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The First Period: 80-250 A.D.

Hagenbach, writing on the “Effects of the Fall,” writes as follows:

Death was the punishment which Jehovah had threatened to inflict upon the transgressors of his law. Nevertheless the act of transgression was not immediately succeeded by death, but by a train of evils which came upon both the man and the woman, introductory to death, and testifying that man had become mortal. Accordingly, both death and physical evils were considered as the effects of Adam’s sin; thus, e.g. by Irenaeus and others. But opinions were not as yet fully developed concerning the moral depravity of each individual, and the sin of the race in general, considered as the effect of the first sin. They were so much disposed to look upon sin as the free act of man’s will, that they could hardly conceive of it as simply a hereditary tendency, transmitted from one to another. The sin of every individual, as found in experience, had its type in the sin of Adam, and consequently appeared to be a repetition of the first sin rather than its necessary consequence. In order to explain the mysterious power which drives man to evil, they had recourse to the influence of the demons, strong, but not absolutely compulsory, rather than to a total bondage of the will (as the result of original sin). Nevertheless we meet in the writings of Irenaeus with intimations of more profound views about the effects of the fall. Tetullian and Origen aided more definitely the theory of original sin, though on different grounds. Origen thought that souls were stained with sin in a former state, and thus enter into the world in a sinful condition. To this idea he added another, allied to the notions of Gnostics and Manichees, vis., that there is a stain in physical generation itself. According to Tertullian, the soul itself is propagated with all its defects, as matter is propagated. The phrase “vitium originis,” first used by him, is in perfect accordance with this view. But were far from considering inherent depravity as constituting accountability, and still farther from believing in the entire absence of human liberty.

Justin Martyr, in his dialogue with the Jew, Trypho, chapter 95, laments the universal corruption of mankind. In this chapter, entitled: “Christ Took Upon Himself The Curse Due To Us,” he writes:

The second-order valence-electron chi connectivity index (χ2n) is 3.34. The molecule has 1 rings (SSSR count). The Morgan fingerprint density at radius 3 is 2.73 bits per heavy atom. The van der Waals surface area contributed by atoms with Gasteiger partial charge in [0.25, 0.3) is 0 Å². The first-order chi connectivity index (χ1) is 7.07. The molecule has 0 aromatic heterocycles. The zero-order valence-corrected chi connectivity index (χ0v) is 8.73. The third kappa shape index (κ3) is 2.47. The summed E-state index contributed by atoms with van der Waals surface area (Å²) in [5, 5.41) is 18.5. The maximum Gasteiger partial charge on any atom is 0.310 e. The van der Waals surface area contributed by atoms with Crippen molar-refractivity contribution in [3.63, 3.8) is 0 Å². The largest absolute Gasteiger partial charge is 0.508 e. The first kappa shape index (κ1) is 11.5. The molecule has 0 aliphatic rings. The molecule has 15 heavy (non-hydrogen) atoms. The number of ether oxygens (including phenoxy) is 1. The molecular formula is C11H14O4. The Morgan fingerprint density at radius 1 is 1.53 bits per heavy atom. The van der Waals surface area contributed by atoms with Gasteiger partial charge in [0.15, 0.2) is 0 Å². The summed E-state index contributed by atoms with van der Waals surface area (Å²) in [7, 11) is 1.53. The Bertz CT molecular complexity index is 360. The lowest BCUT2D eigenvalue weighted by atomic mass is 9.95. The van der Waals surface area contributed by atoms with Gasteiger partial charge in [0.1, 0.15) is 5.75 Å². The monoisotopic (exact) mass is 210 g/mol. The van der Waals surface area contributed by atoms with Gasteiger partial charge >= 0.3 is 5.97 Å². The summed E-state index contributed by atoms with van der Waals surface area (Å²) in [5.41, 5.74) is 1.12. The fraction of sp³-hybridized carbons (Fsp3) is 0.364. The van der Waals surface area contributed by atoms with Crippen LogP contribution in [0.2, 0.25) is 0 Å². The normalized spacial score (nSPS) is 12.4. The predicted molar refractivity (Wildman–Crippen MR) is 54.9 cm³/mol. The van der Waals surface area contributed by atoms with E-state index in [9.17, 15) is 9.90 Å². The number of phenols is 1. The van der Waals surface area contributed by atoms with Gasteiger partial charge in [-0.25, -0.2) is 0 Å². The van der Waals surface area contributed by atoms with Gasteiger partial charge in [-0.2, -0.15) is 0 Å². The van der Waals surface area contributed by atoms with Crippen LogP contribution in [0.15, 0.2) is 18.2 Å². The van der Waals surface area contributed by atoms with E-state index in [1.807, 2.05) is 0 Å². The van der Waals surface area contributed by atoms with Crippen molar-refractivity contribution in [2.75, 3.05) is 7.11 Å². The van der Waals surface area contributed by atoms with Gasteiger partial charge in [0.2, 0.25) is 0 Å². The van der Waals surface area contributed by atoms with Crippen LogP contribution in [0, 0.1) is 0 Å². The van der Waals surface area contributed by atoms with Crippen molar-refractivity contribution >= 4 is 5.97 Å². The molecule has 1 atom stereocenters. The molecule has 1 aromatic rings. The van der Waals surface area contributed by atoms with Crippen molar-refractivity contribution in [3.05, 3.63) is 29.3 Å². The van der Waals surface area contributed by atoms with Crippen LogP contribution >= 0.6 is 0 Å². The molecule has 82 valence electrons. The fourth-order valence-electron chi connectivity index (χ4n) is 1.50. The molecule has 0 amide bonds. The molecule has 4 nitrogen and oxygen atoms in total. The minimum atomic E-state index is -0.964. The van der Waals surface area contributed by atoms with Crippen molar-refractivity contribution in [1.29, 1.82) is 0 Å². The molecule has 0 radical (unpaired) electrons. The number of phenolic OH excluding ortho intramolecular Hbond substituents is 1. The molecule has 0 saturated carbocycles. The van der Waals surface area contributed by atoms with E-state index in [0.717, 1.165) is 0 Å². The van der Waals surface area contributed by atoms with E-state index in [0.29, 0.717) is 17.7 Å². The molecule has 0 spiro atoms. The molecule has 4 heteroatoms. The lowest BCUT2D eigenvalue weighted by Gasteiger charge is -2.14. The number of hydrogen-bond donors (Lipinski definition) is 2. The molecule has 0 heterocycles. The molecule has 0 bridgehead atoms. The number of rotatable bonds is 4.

For the whole human race will be found to be under a curse. For it is written in the law of Moses, ‘Cursed is every one that continueth not in all things that are written in the book of the law to do them.” And no one has accurately done all, nor will you venture to deny this; but some more and some less than others have observed the ordinances enjoined. But if those who are under this law appear to be under a curse for not having observed all the requirements, how much more shall all the nations appear to be under a curse who practice idolatry, who seduce youths, and commit other crimes? If, then, the Father of all wished His Christ for the whole human family to take upon Him the curses of all, knowing that, after He had been crucified and was dead, He would raise Him up, why do you argue about Him, who submitted to suffer these things according to the Father’s will, as if He were accursed, and do not rather bewail yourselves?

Nevertheless, it appears that original sin, and the imputation of Adam’s guilt are conceptions foreign to Justin Martyr. At least, although there may be and are men who completely corrupt, yet there are others who are characterized by moral feelings. This appears in the same dialogue with Trypho, chapter 93:

For God sets before every race of mankind that which is always and universally just, as well as all righteousness; and every race knows that adultery, and fornication, and homicide, and such like, are sinful; and though they all commit such practices, yet they do not escape from the knowledge that they act unrighteously whenever they so do, with the exception of those who are possessed with an unclean spirit, and who have been debased by education, by wicked customs, and by sinful institutions, and who have lost, or rather quenched and put under, their natural ideas. For we may see that such persons are unwilling to submit to the same things which they inflict upon others, and reproach each other with hostile consciences for the acts which they perpetrate.

It is also difficult to conclude from the following quotation of Justin Martyr that he understood fully the Scriptural truth of the imputation of Adam’s guilt to all mankind and that Adam’s corruption was transmitted to the entire human race, Chapter 88:

And then, when Jesus had gone to the river Jordan, where John was baptizing, and when He had stepped into the water, a fire was kindled in the Jordan; and when He came out of the water, the Holy Ghost lighted on Him like a dove, as the apostles of this very Christ of ours wrote. Now, we know that he did not go to the river because He stood in need of baptism, or of the descent of the Spirit like a dove; even as He submitted to be born and to be crucified, not because He-needed such things, but because of the human race, which from Adam had fallen under the power of death, and the guile of the serpent, and each one of which had committed personal transgression. For God, wishing both angels and men, who were endowed with freewill; and at their own disposal, to do whatever He had strengthened each to do, made them so, that if they chose the things acceptable to Himself, He would keep them free from death and from punishment; but that if they did evil, He would punish each as He sees fit.